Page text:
Legality of the Budget: Citizen’s power over the public purse

Thursday, 3 December 2015 00:05 -     - {{hitsCtrl.values.hits}}


Finance Minister Ravi Karunanayake presenting Budget 2016 in Parliament last week


Introduction – Theory behind spending “public money” in a democracy? 

Given that one-in-every-10 words we hear these days have something to do with “The Budget,” I thought of posting a few related thoughts, purely from a politico-legal perspective, for public dialogue and debate; with the primary intention of invoking a thought process in the all-powerful Sri Lankan citizenry, who are at least in theory and in Law, supposedly the supreme authority over public expenditure, fiscal policy and management of the State’s resources. 

As man’s unlimited wants grew out of proportion with the limited resources available, the same constraints on time spent in governing a country, such as the decision making process of allocating its limited resources to meet these demands also automatically evolved; from “direct-democracy” as practiced in the historical nation-states like Athens or Sparta where the citizens themselves directly participated in decision making to what we have now, which is “representative-democracy”, where we elect a few chaps periodically and pay them a salary (and in my opinion excessive perks) to do this job for us. A primary annual task of these elected representatives is to debate and arrive at the best possible manner of allocating our limited resources to meet our unlimited requirements, by approval or dissent of the Appropriation Bill; in popular parlance referred to simply as “The Budget”. 


Legal/Constitutional basis for public expenditure

As we know the absolute sovereign of this Republic (at least in theory) is us, the Citizen, in terms of Article 3 of the Constitution; not for instance some king or queen as in a monarchy and therefore any governmental action including public expenditure must be sanctioned by us. So how does this scheme work in terms of the law?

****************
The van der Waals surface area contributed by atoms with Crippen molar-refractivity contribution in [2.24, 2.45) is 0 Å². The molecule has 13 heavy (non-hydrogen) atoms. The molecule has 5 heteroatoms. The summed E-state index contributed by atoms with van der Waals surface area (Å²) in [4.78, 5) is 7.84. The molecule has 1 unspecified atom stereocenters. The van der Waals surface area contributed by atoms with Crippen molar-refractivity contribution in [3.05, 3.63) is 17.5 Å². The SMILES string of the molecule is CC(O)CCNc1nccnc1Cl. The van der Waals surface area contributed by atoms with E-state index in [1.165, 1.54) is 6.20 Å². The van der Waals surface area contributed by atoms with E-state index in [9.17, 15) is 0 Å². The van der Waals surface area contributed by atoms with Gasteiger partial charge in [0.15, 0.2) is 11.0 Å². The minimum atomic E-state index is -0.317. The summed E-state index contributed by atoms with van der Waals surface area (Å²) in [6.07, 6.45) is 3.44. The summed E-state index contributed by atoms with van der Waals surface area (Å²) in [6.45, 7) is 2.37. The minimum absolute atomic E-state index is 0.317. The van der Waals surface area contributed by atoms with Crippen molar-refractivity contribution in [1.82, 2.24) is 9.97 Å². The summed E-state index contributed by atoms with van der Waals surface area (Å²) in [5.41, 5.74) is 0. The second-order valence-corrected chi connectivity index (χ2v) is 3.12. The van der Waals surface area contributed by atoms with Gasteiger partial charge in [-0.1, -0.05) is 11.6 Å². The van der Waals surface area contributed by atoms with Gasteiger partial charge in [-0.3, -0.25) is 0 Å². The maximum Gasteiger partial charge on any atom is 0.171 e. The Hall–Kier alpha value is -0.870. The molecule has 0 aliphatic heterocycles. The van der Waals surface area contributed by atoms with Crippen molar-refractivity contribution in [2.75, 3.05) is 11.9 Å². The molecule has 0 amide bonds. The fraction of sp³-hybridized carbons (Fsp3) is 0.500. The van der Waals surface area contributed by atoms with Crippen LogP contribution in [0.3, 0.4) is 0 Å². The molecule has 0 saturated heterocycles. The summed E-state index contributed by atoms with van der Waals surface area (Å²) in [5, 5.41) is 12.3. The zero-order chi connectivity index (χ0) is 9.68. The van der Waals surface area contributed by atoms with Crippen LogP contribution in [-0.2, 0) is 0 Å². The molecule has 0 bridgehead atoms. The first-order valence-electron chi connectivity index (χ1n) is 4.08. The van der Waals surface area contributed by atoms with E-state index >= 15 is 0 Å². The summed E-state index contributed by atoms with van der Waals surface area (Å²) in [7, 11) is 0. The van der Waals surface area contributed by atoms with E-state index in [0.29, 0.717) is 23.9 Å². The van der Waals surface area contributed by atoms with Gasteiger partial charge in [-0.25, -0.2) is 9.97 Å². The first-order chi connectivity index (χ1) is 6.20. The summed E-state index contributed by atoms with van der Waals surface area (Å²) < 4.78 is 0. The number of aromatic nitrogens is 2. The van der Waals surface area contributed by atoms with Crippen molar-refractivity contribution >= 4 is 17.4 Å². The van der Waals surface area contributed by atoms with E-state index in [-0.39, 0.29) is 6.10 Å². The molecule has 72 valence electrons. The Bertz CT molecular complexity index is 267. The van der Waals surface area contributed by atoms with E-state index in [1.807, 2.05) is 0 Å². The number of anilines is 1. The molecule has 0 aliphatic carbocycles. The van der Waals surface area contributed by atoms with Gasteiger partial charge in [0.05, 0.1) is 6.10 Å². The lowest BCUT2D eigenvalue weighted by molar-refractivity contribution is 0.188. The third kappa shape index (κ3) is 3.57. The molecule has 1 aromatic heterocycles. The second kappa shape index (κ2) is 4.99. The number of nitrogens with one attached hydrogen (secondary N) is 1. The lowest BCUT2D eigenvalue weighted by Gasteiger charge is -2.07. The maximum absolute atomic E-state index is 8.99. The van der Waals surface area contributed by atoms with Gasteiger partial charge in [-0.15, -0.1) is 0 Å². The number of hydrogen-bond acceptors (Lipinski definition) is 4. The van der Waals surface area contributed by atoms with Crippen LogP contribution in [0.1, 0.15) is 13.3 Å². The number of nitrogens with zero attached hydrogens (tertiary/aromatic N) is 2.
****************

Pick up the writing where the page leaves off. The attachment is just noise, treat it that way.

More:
• Expenditure planning by the Executive – by Article 4(b) read with Article 43 we have authorised our representatives holding our Executive Power, the President and Cabinet to analyse our competing interests with the resources available for this year (not how much they get to spend and put up shows for us on TV) and plan out the various allocations to ministries, which is then presented as the Budget through the Finance Minister; 
  • Debate and approval or disproval by the Legislature – by Article 4(a) we have vested our Legislative Power in a Parliament and the checks and balances work in two principal ways:

to debate whether the Budget that has been presented is indeed the right way to manage our monies (not agree simply because they get some gratification thrown their way by the Executive) and if not, to defeat it; 

Their job doesn’t end there, as once those monies are allocated they are supposed to monitor its actual expenditure via parliamentary oversight committees, etc. and ensure that our intended purposes have been met 

  • Judicial Review – By Article 4(c) we have sanctified for our punitive powers in public trust in a system of Courts, Tribunals and a judicial system, which is meant to ensure that those who violate our laws and thereby harm us are dealt with and disciplined